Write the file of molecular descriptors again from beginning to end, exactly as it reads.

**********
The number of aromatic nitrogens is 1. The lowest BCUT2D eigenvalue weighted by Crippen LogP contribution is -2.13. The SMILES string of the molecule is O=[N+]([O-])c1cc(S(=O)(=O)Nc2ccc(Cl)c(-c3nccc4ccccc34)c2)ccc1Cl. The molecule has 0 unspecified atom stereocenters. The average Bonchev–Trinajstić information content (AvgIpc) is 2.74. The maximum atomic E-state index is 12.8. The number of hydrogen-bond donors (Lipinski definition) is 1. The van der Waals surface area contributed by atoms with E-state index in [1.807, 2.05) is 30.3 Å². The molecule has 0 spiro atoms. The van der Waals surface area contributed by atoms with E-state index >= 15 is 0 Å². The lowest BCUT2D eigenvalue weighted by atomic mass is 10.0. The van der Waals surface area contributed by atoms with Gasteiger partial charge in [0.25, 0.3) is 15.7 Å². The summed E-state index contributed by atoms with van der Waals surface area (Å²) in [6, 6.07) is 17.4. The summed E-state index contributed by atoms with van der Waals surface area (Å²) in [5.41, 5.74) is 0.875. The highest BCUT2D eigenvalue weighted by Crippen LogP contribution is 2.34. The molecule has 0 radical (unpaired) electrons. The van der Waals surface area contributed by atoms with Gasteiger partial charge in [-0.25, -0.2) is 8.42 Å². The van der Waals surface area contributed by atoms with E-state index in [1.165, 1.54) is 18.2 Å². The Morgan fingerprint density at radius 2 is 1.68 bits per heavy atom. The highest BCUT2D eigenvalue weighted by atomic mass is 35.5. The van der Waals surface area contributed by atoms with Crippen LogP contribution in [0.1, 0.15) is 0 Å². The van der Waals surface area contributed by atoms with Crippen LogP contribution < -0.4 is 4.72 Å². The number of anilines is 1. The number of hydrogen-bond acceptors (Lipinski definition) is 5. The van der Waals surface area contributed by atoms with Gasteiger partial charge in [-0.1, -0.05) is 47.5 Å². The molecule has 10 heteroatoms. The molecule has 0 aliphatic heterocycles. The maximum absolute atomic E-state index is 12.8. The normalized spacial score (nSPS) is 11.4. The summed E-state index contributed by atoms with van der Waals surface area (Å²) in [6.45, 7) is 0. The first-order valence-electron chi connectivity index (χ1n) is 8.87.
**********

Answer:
The number of aromatic nitrogens is 1. The lowest BCUT2D eigenvalue weighted by Crippen LogP contribution is -2.13. The SMILES string of the molecule is O=[N+]([O-])c1cc(S(=O)(=O)Nc2ccc(Cl)c(-c3nccc4ccccc34)c2)ccc1Cl. The molecule has 0 unspecified atom stereocenters. The average Bonchev–Trinajstić information content (AvgIpc) is 2.74. The maximum atomic E-state index is 12.8. The number of hydrogen-bond donors (Lipinski definition) is 1. The van der Waals surface area contributed by atoms with E-state index in [1.807, 2.05) is 30.3 Å². The molecule has 0 spiro atoms. The van der Waals surface area contributed by atoms with E-state index >= 15 is 0 Å². The lowest BCUT2D eigenvalue weighted by atomic mass is 10.0. The van der Waals surface area contributed by atoms with Gasteiger partial charge in [0.25, 0.3) is 15.7 Å². The summed E-state index contributed by atoms with van der Waals surface area (Å²) in [6, 6.07) is 17.4. The summed E-state index contributed by atoms with van der Waals surface area (Å²) in [5.41, 5.74) is 0.875. The highest BCUT2D eigenvalue weighted by Crippen LogP contribution is 2.34. The molecule has 0 radical (unpaired) electrons. The van der Waals surface area contributed by atoms with Gasteiger partial charge in [-0.25, -0.2) is 8.42 Å². The van der Waals surface area contributed by atoms with E-state index in [1.165, 1.54) is 18.2 Å². The Morgan fingerprint density at radius 2 is 1.68 bits per heavy atom. The highest BCUT2D eigenvalue weighted by atomic mass is 35.5. The van der Waals surface area contributed by atoms with Crippen LogP contribution in [0.1, 0.15) is 0 Å². The van der Waals surface area contributed by atoms with Crippen LogP contribution < -0.4 is 4.72 Å². The number of anilines is 1. The number of hydrogen-bond acceptors (Lipinski definition) is 5. The van der Waals surface area contributed by atoms with Gasteiger partial charge in [-0.1, -0.05) is 47.5 Å². The molecule has 10 heteroatoms. The molecule has 0 aliphatic heterocycles. The maximum absolute atomic E-state index is 12.8. The normalized spacial score (nSPS) is 11.4. The summed E-state index contributed by atoms with van der Waals surface area (Å²) in [6.45, 7) is 0. The first-order valence-electron chi connectivity index (χ1n) is 8.87.